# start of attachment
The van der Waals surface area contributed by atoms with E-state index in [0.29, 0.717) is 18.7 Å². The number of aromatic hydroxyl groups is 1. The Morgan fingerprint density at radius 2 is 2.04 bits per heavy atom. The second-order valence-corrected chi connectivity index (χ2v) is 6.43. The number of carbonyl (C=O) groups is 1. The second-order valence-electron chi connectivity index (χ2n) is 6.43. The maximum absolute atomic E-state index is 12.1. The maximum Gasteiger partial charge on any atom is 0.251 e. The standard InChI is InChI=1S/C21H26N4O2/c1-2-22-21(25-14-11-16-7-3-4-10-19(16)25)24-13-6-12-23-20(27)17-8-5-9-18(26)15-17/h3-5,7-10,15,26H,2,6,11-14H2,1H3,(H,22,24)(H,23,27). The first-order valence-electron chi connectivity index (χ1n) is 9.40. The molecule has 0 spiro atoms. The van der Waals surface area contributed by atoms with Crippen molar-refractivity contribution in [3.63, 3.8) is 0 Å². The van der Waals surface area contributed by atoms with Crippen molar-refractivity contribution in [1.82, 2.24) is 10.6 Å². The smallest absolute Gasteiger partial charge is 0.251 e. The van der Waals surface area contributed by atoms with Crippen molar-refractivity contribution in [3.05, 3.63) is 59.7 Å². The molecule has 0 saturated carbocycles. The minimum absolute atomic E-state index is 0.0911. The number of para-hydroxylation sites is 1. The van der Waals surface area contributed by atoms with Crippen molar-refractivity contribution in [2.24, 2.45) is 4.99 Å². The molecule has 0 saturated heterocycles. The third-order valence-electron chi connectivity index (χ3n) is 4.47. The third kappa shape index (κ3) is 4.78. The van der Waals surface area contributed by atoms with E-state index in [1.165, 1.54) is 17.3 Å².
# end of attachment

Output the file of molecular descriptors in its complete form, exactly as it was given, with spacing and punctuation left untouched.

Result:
The van der Waals surface area contributed by atoms with E-state index in [0.29, 0.717) is 18.7 Å². The number of aromatic hydroxyl groups is 1. The Morgan fingerprint density at radius 2 is 2.04 bits per heavy atom. The second-order valence-corrected chi connectivity index (χ2v) is 6.43. The number of carbonyl (C=O) groups is 1. The second-order valence-electron chi connectivity index (χ2n) is 6.43. The maximum absolute atomic E-state index is 12.1. The maximum Gasteiger partial charge on any atom is 0.251 e. The standard InChI is InChI=1S/C21H26N4O2/c1-2-22-21(25-14-11-16-7-3-4-10-19(16)25)24-13-6-12-23-20(27)17-8-5-9-18(26)15-17/h3-5,7-10,15,26H,2,6,11-14H2,1H3,(H,22,24)(H,23,27). The first-order valence-electron chi connectivity index (χ1n) is 9.40. The molecule has 0 spiro atoms. The van der Waals surface area contributed by atoms with Crippen molar-refractivity contribution in [3.63, 3.8) is 0 Å². The van der Waals surface area contributed by atoms with Crippen molar-refractivity contribution in [1.82, 2.24) is 10.6 Å². The smallest absolute Gasteiger partial charge is 0.251 e. The van der Waals surface area contributed by atoms with Crippen molar-refractivity contribution in [3.05, 3.63) is 59.7 Å². The molecule has 0 saturated carbocycles. The minimum absolute atomic E-state index is 0.0911. The number of para-hydroxylation sites is 1. The van der Waals surface area contributed by atoms with Crippen molar-refractivity contribution in [2.24, 2.45) is 4.99 Å². The molecule has 0 saturated heterocycles. The third-order valence-electron chi connectivity index (χ3n) is 4.47. The third kappa shape index (κ3) is 4.78. The van der Waals surface area contributed by atoms with E-state index in [1.165, 1.54) is 17.3 Å².